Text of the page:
The Last Jobs Report of 2023

Coming this Friday, why it matters

November 2023 will go down in history as having been one of the best stock market months ever. The Dow Jones and S&P 500 did 9% and the Nasdaq did 11%.

Why did that happen and can the rally continue?

As with most things market-related, there is not a single answer I could give you that would explain last month’s rampage, but there’s one factor I could point out that I think explains a lot of it.

The October Non-Farm Payrolls report came out on Friday November 3rd and surprised The Street with its moderation. New jobs added surprised to the downside. The headline unemployment rate also ticked up (now at 3.9%). Stocks staged a massive rally on that news and then never stopped going up.

It wasn’t just the report itself, though. The context in which this happened is really important.

It should be noted that during the third quarter the Dow Jones, S&P 500 and Nasdaq were all negative. Stocks peaked at the end of July and spent the next 90 days in turmoil. This sell-off was accompanied by persistently lingering inflation worries and the higher Treasury bond yields that result from these concerns. Economists agreed that the source of these inflation issues was the continuously surprising strength of the labor situation, with supply chain pressures having already faded away.

So getting this confirmation of labor market moderation on November 3rd was the spark. Bond yields fell, removing some competition for stocks from cash and money market funds. In the meanwhile, corporate profits had held up with Q3 now looking like the end of the earnings recession that had begun in Q4 of 2022. S&P 500 earnings grew year over year this reporting season, after having contracted during the prior three quarters. Was that the turn?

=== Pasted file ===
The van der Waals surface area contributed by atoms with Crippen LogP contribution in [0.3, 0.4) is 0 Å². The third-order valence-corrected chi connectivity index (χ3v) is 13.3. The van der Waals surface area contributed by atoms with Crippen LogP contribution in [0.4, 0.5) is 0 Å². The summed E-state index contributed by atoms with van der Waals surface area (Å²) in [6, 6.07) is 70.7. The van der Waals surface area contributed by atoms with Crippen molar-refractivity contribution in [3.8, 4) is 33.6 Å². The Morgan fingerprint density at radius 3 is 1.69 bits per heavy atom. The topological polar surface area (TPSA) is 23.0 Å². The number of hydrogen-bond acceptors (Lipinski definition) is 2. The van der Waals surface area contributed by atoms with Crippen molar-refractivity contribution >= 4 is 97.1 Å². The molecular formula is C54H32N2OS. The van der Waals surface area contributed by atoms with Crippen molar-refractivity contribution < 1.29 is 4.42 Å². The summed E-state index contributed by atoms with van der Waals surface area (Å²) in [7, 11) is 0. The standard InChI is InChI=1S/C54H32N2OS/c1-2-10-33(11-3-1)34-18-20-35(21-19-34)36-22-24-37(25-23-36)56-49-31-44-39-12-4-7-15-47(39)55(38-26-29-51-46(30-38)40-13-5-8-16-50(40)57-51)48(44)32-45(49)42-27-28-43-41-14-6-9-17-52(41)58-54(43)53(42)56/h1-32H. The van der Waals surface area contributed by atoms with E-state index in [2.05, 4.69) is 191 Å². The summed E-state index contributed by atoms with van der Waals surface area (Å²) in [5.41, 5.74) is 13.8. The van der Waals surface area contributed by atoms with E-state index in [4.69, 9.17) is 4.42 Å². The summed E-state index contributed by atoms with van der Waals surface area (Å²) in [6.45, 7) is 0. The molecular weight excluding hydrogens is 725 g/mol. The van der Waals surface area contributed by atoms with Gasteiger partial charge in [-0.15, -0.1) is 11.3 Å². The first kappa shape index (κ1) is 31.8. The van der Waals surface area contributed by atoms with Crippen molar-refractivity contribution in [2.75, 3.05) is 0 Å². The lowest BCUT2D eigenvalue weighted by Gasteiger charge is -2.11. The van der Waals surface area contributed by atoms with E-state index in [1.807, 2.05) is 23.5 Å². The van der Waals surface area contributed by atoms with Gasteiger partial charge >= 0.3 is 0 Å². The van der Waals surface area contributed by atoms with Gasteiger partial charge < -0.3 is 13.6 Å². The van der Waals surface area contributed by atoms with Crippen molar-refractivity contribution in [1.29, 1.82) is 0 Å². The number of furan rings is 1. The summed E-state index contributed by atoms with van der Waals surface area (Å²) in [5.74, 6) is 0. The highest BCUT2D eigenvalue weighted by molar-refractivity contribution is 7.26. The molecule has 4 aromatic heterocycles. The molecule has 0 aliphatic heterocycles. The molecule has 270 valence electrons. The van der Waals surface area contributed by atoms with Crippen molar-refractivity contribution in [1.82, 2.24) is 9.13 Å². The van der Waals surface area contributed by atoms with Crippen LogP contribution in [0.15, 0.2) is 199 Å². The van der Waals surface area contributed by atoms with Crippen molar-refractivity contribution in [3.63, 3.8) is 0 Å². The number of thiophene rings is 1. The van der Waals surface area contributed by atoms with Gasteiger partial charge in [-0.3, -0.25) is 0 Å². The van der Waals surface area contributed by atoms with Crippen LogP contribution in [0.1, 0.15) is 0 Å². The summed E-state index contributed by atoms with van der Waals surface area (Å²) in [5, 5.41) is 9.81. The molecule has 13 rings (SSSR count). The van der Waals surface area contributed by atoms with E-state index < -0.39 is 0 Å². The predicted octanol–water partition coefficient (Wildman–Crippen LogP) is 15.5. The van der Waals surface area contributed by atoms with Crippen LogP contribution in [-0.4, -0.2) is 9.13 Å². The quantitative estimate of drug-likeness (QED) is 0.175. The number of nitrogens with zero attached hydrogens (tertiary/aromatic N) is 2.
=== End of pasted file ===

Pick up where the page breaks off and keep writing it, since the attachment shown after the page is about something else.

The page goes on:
Lastly, with job openings still plentiful and a consumer still spending at a positive rate despite higher borrowing costs, the Goldilocks scenario became consensus. By which I mean, it became non-embarrassing for economists and stock market watchers to posit that perhaps this time, we’ll have a inflation normalize without a recession. Ed Yardeni calls this idea the “Immaculate Disinflation.” Heaven without Hell. Price pressures subside without millions of layoffs being necessary.

This is what has actually taken place thus far. It’s the biggest story of 2023.

I reference this November 3rd release of October unemployment because we’re getting the November report this Friday at 8:30am Eastern. It’s the last Non-Farm Payroll report of the year. It precedes the final CPI inflation reading (December 12th) and the last FOMC interest rate decision (December 13th) by just a few days and it’s probably going to seal the deal.

Here’s the CME’s FedWatch tool, which calculates the odds of a hike or a cut based on the bets traders are making:

That’s a 99.7% probability of no hike. About as high-conviction as you can get.

If the Federal Reserve does not move this month, it will be the third month in a row they stand pat.

If anything were to change their minds between now and the December 13th meeting, it’s this payrolls report. The Street is expecting 200,000 jobs added in November, which would be a gain from the last month but would also have a lot of seasonal elements mixed in because of holiday-related hiring. Let’s assume we come close, above or below…who’s selling stocks on that news?

So, in my opinion, the only known unknown standing between us and a nice finish for stocks into year-end is a large upside hiring surprise in the November NFP which we will have in our hands Friday morning. Absent that, I would guess that we’re good til the New Year.

As my pal Brian Belski likes to remind me, we deserve it. We’ve been through a lot. We shouldn’t be so hard on ourselves and constantly expecting negative outcomes. This December, I’m going to heed his advice.

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